What Next? Continuing a Romantic Arc in Your Sequel 

Congratulations! You made it through the first book! And your characters are so cute together :3. 

So… what happens next?

Photo by Johan Mouchet on Unsplash

Sequels are tricky, because there’s so much comparison between your first book and your second. If they need to be bigger than (and not just on par with) book one, what does that mean for the romantic arc? 

There are many directions you can go. While none are objectively better than others (and the list isn’t exhaustive), some will fit your narrative and characters better. I hope this list is helpful as you work through the tricky question: what next? 

1. The Break-up – New Love Interest

You know that kiss you were so excited for at the end of the last book?
We’re just friends now :3

This was done in The Princess Diaries and Harry Potter and the Order of the Phoenix, with interestingly different approaches and emphases. 

The climax of The (first) Princess Diaries (disclaimer: I’ve only seen the films) was Mia’s  leg-popping kiss with the cute boy in the band. We waited the whole film for this, and the “leg-pop” expectation that was built up during the film was a clever way to make it more satisfying. The film set up that when her leg pops up  it’s a proper kiss with someone she truly loves.

Good old rom-coms, helping us find the perfect man. 

Imagine my disappointment when the second film starts with “yeah so we dated for a bit and then decided it wasn’t working so we’re just friends now.” 

But he made your leg pop! How could he not be the perfect man??

(Apologies to anyone who hasn’t seen Princess Diaries, this must be mildly confusing XD.) 

In Harry Potter, however, breakdown of the relationship felt more like a natural part of Harry’s character arc. Harry has been in love with Cho for two years now, but when they finally get together, her ex-boyfriend Cedric’s shadow seems to hang over the relationship even before it starts. You can see the relationship deteriorate, and realise before the characters do that it’s not going to last. In this case, their romantic climax wasn’t undermined as in The Princess Diaries, because we could see what was going wrong and knew they weren’t right for each other before we started to take them too seriously. 

The Break-up is a convenient technique, and may work in certain circumstances, but please don’t use it as a cop-out. Let us see why the relationship won’t work before you break them up. This will help us root more for the new relationship, instead of feeling betrayed and disappointed that the one we wanted didn’t work out, or wasn’t convenient for the author.

2. The Matchmaker – New Couple

Okay, you two are done. Who’s next? 

It took me a g e s to come up with a better example than a pretty cringey series I found in my high school library, so I had to ask around. Even without a specific example, it’s easy to describe: the first couple live happily ever after, and now we move onto the side-character. Who’s available for this guy? (Any takers?)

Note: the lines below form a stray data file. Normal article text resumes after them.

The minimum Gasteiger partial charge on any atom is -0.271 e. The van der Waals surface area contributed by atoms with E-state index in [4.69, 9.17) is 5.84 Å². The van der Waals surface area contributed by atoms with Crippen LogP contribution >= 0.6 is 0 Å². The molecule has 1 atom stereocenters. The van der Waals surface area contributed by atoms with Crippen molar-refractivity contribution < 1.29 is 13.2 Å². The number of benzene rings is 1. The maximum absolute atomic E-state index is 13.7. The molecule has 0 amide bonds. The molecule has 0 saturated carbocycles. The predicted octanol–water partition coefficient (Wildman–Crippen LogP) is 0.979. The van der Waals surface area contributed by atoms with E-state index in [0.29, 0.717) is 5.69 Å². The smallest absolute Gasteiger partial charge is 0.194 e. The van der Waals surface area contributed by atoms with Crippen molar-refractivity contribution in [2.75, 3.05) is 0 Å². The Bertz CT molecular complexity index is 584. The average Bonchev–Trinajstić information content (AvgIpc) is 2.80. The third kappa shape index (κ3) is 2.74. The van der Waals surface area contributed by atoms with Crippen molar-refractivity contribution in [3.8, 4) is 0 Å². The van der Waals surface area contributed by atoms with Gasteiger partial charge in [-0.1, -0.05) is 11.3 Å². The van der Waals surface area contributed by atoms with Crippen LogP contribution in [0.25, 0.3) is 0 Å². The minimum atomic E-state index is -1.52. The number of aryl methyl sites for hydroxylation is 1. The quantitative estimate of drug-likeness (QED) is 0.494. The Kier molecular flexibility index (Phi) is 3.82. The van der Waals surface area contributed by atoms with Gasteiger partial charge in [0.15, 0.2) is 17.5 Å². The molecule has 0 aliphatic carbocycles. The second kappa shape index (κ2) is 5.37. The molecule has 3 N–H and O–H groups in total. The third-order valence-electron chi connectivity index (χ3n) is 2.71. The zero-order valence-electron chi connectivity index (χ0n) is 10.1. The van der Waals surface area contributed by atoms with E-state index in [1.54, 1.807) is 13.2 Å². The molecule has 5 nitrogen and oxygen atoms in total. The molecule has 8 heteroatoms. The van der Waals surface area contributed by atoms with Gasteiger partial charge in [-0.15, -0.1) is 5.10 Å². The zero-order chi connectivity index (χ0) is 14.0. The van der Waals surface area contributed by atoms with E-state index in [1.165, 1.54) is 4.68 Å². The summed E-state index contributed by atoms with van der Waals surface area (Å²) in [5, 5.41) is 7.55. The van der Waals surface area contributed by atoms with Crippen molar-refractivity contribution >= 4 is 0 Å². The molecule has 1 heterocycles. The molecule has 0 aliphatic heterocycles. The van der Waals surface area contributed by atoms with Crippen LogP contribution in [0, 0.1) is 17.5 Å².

This has its merits, especially if you’re writing a series featuring unrelated characters (such as a murder mystery series), or if you really enjoy watching romances develop between your characters. You can explore love from a new perspective, with new themes, through new characters. They’ll have different quirks, different flaws and different traits. 

I suppose that would be my main tip for this approach: make it different to book one. Maybe, instead of haters-to-lovers, you use a friends-to-lovers approach. Maybe it moves quickly instead of slowly. If the characters are different to those in book one, the romance will have its own flavour, and your readers will be less likely to compare it to the first book. 

The Illuminae Files used this technique really well. Each book in the trilogy follows a different couple, who all have their own unique challenges to overcome. And it was the perfect way to approach this trilogy because even if you read the blurb for book three, you didn’t know if the characters from book one had survived that far… :0

My other tip would be to consider using technique 3 or 4 for your main couple simultaneously. The cringey-high-school book I mentioned earlier put me off this technique (unfairly) because the couple from book one became this perfect, stagnant couple. They were always together (usually touching each other) and had approximately one brain and half a personality between them. Conflict in their relationship would have helped them to feel more human, and show how their relationship is still developing.

3. The Next Step – New Stage in the Relationship

Depending on where you left it, you can set up a new romantic climax for them to work towards. For example, maybe the romantic climax of the first book was their first kiss. What could be the next climax?  

  • They win over each others’ families 
  • They debut as a couple in society
  • They get engaged or married
  • They have a baby 

Shrek is a good example of this: 

Shrek I: They fall in love and get married
Shrek II: Shrek meets Fiona’s family
Shrek III: They have children
Shrek IV: They adjust to life with children

Frozen and Frozen II also use this model, as does Brooklyn 99, and I’m sure you can think of others! (Please share them in the comments!)

This technique creates new conflict within the relationship as the characters navigate unknown waters, and learn to do so together. It can also push them to other people around them (eg finding family members they can hear advice from).

These new challenges don’t have to be big life-changing events like having a baby, but it should create conflict somehow. Another kiss won’t feel as momentous, because they did that last book. Choose a logical next step that will force the characters to question how much they’re willing to sacrifice for their loved one.

4. The Troublemaker – New Conflict within the Relationship